2014 07 03 PEGCC Supplemental Comment Letter on Aggregation

      SUBMITTED ELECTRONICALLY July 3, 2014 Ms. Melissa Jurgens Secretary of the Commission Commodity Futures Tradin...

1 downloads 229 Views 105KB Size


SUBMITTED ELECTRONICALLY July 3, 2014 Ms. Melissa Jurgens Secretary of the Commission Commodity Futures Trading Commission Three Lafayette Centre 1155 21st Street N.W. Washington, D.C. 20581 Re:

CFTC, Notice of Proposed Rulemaking on Aggregation, Aggregation of Positions (RIN 3038–AD82); Extended Comment Period

Dear Ms. Jurgens: This letter is submitted by the Private Equity Growth Capital Council (“PEGCC”, “we” or “us”, as applicable) in response to the extension of the comment period on the Notice of Proposed Rulemaking on Aggregation Positions (the “Proposing Release”) issued by the Commodity Futures Trading Commission (“CFTC” or “Commission”).1 We appreciate the opportunity to submit these supplemental comments in response to the Commission’s re-opening of the comment period on the Proposing Release.2 The PEGCC is an advocacy, communications and research organization established to develop, analyze and distribute information about the private equity and growth capital investment industry and its contributions to the national and global economy.3 I. Summary This letter reiterates and reincorporates by reference our prior comment letters on this topic, dated June 29, 2012, August 20, 2012 and February 10, 2014, respectively (the “Prior Letters”).4 As we set forth in detail in our February 10, 2014 submission, and again at the 1

Aggregation of Positions, 78 Fed. Reg. 68946 (Nov. 15, 2013) available at http://www.gpo.gov/fdsys/pkg/FR2013-11-15/pdf/2013-27339.pdf.


Position Limits for Derivatives and Aggregation of Positions, 79 Fed. Reg. 30762 (May 29, 2014) available at http://www.gpo.gov/fdsys/pkg/FR-2014-05-29/pdf/2014-12427.pdf.


Established in 2007, and formerly known as the Private Equity Council, the PEGCC is based in Washington, D.C. The PEGCC’s members are the world’s leading private equity and growth capital firms united by their commitment to growing and strengthening the businesses in which they invest.


The Prior letters may be accessed on the CFTC’s online comment database at: http://comments.cftc.gov/PublicComments/ViewComment.aspx?id=58295 (June 29, 2012 submission),

Commission’s recent roundtable addressing these issues,5 our comments may be summarized as follows: 

We continue to be appreciative of and support the CFTC’s decision to provide for and permit, in appropriate circumstances, disaggregation notwithstanding an investment by an “owner entity” that exceeds 50 percent, and up to and including 100 percent, of the ownership interest in an “owned entity” (the “Greater-thanFifty Exemption”). However, we remain concerned that certain aspects of the proposed Greater-thanFifty Exemption will, if adopted without revision, unnecessarily limit or even prevent the usability of the exemption by many private equity funds.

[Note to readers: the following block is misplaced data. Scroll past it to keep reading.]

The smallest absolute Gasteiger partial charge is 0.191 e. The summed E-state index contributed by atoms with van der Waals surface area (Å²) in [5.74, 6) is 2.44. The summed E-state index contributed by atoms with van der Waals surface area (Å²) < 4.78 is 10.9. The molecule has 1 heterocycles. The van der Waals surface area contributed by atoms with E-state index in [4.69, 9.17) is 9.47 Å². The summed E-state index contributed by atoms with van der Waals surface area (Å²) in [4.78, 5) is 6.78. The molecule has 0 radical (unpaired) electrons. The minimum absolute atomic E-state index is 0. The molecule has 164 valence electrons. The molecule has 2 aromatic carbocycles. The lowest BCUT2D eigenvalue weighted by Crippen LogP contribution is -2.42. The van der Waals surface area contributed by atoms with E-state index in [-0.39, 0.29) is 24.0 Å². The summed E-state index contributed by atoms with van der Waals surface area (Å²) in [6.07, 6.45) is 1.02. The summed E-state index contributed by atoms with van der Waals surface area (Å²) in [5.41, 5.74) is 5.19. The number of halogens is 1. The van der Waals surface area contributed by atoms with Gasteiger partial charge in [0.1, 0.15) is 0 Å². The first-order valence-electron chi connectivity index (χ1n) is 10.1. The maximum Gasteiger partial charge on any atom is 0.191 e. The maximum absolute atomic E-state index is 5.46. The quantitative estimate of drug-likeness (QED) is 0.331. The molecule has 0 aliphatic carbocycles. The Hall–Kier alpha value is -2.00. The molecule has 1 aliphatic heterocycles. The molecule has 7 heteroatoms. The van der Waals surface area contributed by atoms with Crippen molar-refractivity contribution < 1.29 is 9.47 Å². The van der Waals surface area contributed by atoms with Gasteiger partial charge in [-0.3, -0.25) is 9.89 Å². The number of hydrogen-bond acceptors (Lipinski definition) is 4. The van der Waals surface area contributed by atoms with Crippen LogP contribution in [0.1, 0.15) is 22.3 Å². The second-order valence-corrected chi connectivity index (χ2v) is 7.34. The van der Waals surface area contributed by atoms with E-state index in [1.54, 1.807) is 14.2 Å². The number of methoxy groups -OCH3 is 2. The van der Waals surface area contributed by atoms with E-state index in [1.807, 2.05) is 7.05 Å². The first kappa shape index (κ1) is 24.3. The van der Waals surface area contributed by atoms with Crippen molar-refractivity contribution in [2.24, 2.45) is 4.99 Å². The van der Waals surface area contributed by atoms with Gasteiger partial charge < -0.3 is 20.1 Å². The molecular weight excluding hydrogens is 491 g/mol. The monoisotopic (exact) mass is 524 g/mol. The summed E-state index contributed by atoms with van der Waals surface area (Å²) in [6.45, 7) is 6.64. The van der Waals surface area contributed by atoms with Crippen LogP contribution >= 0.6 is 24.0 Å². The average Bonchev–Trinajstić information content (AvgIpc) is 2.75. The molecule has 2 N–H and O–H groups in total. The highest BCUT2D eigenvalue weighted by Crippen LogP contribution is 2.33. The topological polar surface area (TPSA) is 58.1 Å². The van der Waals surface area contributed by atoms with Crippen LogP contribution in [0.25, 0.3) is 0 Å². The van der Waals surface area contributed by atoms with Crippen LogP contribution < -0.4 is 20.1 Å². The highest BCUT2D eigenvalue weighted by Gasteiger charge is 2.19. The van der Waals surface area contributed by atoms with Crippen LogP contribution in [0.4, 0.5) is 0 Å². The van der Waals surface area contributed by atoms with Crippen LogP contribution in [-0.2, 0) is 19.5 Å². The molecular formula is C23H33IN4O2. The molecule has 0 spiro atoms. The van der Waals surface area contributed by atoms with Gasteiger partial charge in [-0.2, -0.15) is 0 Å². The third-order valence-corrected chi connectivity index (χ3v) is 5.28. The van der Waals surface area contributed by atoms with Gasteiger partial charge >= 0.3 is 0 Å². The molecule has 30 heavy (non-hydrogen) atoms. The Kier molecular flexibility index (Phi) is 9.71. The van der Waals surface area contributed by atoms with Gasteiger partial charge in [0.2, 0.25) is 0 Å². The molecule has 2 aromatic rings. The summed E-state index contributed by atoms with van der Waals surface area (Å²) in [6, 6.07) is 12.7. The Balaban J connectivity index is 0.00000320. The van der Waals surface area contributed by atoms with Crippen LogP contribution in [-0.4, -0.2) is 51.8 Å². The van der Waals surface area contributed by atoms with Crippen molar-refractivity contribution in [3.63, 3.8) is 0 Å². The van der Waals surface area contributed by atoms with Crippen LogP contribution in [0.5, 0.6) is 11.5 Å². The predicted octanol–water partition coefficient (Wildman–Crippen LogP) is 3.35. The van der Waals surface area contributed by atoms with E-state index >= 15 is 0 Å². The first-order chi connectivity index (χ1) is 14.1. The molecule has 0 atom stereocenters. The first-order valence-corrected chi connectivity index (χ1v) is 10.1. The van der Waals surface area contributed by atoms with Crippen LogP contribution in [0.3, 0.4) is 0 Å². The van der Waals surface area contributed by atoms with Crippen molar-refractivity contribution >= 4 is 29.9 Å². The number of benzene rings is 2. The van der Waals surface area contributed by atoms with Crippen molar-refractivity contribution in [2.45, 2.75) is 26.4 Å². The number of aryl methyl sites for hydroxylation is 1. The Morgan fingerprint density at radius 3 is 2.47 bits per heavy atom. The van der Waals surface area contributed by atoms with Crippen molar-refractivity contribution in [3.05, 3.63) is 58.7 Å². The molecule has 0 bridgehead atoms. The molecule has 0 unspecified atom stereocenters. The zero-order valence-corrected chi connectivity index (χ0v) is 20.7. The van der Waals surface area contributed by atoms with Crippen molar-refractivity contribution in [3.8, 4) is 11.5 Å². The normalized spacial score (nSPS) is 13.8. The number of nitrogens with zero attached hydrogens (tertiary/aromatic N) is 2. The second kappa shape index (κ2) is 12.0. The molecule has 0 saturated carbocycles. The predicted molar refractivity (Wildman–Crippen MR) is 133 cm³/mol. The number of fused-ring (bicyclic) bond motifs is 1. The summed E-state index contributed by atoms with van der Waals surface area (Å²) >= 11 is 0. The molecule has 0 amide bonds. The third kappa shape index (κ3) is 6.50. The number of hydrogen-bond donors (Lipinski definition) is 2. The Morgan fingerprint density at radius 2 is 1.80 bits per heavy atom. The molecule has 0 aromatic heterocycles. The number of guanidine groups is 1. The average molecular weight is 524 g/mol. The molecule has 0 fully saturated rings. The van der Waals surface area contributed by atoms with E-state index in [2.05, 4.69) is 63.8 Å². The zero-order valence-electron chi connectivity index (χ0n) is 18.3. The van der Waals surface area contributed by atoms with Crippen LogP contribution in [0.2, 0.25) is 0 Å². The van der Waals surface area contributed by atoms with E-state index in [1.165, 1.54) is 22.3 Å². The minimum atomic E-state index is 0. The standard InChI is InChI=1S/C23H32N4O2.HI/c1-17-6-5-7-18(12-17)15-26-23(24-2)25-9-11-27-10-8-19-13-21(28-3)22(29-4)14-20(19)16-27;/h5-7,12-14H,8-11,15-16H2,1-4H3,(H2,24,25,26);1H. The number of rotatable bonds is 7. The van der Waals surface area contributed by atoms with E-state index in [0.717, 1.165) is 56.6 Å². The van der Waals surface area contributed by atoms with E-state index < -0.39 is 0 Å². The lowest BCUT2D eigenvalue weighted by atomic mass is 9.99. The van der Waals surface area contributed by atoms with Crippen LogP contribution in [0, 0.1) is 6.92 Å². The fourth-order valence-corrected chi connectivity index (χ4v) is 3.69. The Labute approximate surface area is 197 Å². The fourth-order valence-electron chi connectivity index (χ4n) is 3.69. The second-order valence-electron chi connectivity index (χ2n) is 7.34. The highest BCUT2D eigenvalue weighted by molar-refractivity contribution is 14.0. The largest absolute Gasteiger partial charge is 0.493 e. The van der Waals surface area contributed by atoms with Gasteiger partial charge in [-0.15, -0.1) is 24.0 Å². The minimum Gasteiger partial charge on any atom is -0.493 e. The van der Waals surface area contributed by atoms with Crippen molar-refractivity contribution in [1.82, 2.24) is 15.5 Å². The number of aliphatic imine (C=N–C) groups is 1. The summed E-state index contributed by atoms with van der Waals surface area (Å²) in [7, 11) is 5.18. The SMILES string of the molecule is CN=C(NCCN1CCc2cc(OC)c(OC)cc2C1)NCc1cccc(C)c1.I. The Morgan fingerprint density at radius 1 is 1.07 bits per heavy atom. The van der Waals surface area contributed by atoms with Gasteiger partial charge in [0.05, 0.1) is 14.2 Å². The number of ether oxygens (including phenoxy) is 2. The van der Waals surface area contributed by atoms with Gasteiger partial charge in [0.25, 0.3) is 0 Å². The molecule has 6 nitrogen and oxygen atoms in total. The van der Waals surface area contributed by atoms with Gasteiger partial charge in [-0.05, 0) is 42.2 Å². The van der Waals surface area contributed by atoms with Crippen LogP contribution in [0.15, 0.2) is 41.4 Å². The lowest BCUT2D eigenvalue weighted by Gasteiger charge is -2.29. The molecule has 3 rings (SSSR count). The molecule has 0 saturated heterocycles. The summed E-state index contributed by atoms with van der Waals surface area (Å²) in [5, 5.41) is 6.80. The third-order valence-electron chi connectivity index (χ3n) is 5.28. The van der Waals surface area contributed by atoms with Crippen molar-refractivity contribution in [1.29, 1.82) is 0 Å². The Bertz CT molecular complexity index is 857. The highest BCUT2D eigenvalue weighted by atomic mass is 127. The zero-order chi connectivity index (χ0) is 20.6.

II. Greater-than-Fifty Exemption Should be Effective upon Submission of a Notice Filing The Proposing Release would require an owner entity to submit an application to the Commission and then wait for Commission approval prior to the effectiveness of the Greaterthan-Fifty Exemption. As we discussed at length in our February 10, 2014 submission and at the Roundtable, we believe that the Commission should permit an owner entity to claim the Greaterthan-Fifty Exemption via a filing to the Commission that is effective upon submission. An application and approval process will demand significant resources from both CFTC staff and market participants, resulting in an unnecessary and inefficient outcome on both ends.6 Moreover, because the Proposing Release does not indicate or impose any specific timing obligation or standard of review with respect to the CFTC’s review of an application,7 an owner entity could be exposed to aggregating the accounts of a qualifying owned entity during the CFTC’s review period, notwithstanding that the owner and owned entity have no programs or systems in place that could facilitate the type of information sharing that is required to comply with an aggregation requirement. It would be a counter-productive use of resources to develop and implement an interim aggregation compliance program while at the same time awaiting the Commission’s approval of disaggregation relief – which, once granted, would require the dismantling of the interim information sharing programs and systems. If the purpose of the exemption is to recognize instances where an owner entity does not coordinate with, control, or otherwise involve itself in the trading activities of an owned entity, a stalled (and unnecessary) http://comments.cftc.gov/PublicComments/ViewComment.aspx?id=58418 (Aug. 20, 2012 submission) and http://comments.cftc.gov/PublicComments/ViewComment.aspx?id=59650 (Feb. 10, 2014 submission). 5